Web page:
Yushu Tibetan Autonomous Prefecture in northwest China's Qinghai Province imposed a permanent ban on the release of non-indigenous fish species into the Sanjiangyuan National Nature Reserve.
The ban was implemented on Jan.1, 2019 to protect local ecology in China's largest natural reserve, the Sanjiangyuan National Nature Reserve.
A glimpse of the Sanjiangyuan National Nature Reserve, Qinghai Province, NW China. /VCG Photo
The Sanjiangyuan National Nature Reserve, or the Three Rivers Nature Reserve, covers the southern and eastern parts of Qinghai Province. It contains the headwaters of the three great rivers of Asia: the Yellow River, the Yangtze River, and the Lancang River, which is known as the Mekong River in Indo-China Peninsula. Apart from the water and wetland values, the grassland, forest and wildlife protection are also been presented as goals.
The authorities issued the order after residents and tourists released non-indigenous fish species, such as carp into the waters as part of a Buddhist rite. Many of the fish died and rotted, creating pollution, while others invaded the habitats of different native species.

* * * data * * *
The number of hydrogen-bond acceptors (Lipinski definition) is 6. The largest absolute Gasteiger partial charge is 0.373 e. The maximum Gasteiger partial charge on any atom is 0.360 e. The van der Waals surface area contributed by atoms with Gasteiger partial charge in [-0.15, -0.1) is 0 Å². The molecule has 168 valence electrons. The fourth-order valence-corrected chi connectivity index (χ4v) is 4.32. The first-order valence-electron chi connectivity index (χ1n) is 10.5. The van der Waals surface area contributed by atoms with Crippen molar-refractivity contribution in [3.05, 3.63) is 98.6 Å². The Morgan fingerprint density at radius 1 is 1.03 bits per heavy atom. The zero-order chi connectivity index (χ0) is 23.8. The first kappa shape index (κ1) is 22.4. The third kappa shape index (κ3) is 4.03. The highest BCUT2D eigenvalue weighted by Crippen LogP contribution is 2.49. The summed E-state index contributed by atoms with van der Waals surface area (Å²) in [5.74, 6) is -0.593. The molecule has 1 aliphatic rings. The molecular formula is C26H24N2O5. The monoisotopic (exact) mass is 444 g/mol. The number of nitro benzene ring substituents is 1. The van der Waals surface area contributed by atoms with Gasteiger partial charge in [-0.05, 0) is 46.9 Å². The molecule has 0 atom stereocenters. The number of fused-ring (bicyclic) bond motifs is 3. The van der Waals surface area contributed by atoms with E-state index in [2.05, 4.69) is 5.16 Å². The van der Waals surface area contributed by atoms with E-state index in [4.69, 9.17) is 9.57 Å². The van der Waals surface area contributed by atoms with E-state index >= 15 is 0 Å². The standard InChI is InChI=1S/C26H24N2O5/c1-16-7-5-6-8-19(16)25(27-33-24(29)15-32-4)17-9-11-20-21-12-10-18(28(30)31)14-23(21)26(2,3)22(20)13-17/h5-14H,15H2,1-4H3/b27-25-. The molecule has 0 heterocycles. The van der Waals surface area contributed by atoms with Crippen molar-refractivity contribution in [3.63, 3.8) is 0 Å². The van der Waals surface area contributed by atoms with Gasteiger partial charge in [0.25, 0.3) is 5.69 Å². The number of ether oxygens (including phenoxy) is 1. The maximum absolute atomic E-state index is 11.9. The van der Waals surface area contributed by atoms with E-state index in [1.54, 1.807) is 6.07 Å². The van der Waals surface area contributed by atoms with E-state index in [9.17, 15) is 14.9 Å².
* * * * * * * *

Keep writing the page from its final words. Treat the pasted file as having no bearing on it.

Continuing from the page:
A riverside in the Sanjiangyuan National Nature Reserve, Qinghai Province, NW China. /VCG Photo
"The release of non-indigenous species can endanger the native ecology and fish. In other words, native fish are like sheep and non-indigenous fish are like tigers. If the tigers increase, they will endanger the aquatic environment," said Tsering Tashi, director of the Agriculture, Animal Husbandry, Science and Technology Bureau of Yushu Tibetan Autonomous Prefecture.
The ruling will be enforced jointly by different departments in charge of such affairs as fishing and aquatic, and environment and market supervision. Offenders face punishment including imprisonment.
The mountains and river in the Sanjiangyuan National Nature Reserve, Qinghai Province, NW China. /VCG Photo